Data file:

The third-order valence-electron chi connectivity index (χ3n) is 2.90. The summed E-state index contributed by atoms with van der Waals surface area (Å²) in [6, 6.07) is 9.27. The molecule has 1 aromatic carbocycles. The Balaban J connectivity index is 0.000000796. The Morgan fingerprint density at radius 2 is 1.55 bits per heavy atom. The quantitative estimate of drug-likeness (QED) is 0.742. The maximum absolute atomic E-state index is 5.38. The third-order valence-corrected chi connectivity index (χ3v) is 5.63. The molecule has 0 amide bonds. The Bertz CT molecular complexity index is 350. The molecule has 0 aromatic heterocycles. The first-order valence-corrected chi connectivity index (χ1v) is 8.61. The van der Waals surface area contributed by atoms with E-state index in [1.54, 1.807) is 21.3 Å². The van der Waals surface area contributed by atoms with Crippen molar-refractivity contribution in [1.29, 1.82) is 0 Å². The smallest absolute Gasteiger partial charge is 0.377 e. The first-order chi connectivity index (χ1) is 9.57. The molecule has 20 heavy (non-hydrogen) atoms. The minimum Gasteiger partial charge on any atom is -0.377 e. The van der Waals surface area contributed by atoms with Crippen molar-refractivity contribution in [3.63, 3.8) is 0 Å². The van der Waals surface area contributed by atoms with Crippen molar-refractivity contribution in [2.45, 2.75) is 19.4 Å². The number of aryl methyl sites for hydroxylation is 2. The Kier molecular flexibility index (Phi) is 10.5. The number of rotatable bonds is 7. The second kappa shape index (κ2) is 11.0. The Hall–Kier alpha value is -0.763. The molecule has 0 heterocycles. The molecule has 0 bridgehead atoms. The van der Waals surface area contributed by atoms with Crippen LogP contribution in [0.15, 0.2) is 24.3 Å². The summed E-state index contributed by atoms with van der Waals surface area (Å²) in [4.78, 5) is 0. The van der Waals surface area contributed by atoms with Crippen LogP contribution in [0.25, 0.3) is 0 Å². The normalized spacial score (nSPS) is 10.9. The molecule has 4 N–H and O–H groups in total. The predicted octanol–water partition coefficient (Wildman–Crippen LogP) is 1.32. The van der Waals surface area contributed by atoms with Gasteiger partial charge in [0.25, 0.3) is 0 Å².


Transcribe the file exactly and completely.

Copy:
The third-order valence-electron chi connectivity index (χ3n) is 2.90. The summed E-state index contributed by atoms with van der Waals surface area (Å²) in [6, 6.07) is 9.27. The molecule has 1 aromatic carbocycles. The Balaban J connectivity index is 0.000000796. The Morgan fingerprint density at radius 2 is 1.55 bits per heavy atom. The quantitative estimate of drug-likeness (QED) is 0.742. The maximum absolute atomic E-state index is 5.38. The third-order valence-corrected chi connectivity index (χ3v) is 5.63. The molecule has 0 amide bonds. The Bertz CT molecular complexity index is 350. The molecule has 0 aromatic heterocycles. The first-order valence-corrected chi connectivity index (χ1v) is 8.61. The van der Waals surface area contributed by atoms with E-state index in [1.54, 1.807) is 21.3 Å². The van der Waals surface area contributed by atoms with Crippen molar-refractivity contribution in [1.29, 1.82) is 0 Å². The smallest absolute Gasteiger partial charge is 0.377 e. The first-order chi connectivity index (χ1) is 9.57. The molecule has 20 heavy (non-hydrogen) atoms. The minimum Gasteiger partial charge on any atom is -0.377 e. The van der Waals surface area contributed by atoms with Crippen molar-refractivity contribution in [3.63, 3.8) is 0 Å². The van der Waals surface area contributed by atoms with Crippen molar-refractivity contribution in [2.45, 2.75) is 19.4 Å². The number of aryl methyl sites for hydroxylation is 2. The Kier molecular flexibility index (Phi) is 10.5. The number of rotatable bonds is 7. The second kappa shape index (κ2) is 11.0. The Hall–Kier alpha value is -0.763. The molecule has 0 heterocycles. The molecule has 0 bridgehead atoms. The van der Waals surface area contributed by atoms with Crippen LogP contribution in [0.15, 0.2) is 24.3 Å². The summed E-state index contributed by atoms with van der Waals surface area (Å²) in [4.78, 5) is 0. The van der Waals surface area contributed by atoms with Crippen LogP contribution in [0.25, 0.3) is 0 Å². The normalized spacial score (nSPS) is 10.9. The molecule has 4 N–H and O–H groups in total. The predicted octanol–water partition coefficient (Wildman–Crippen LogP) is 1.32. The van der Waals surface area contributed by atoms with Gasteiger partial charge in [0.25, 0.3) is 0 Å².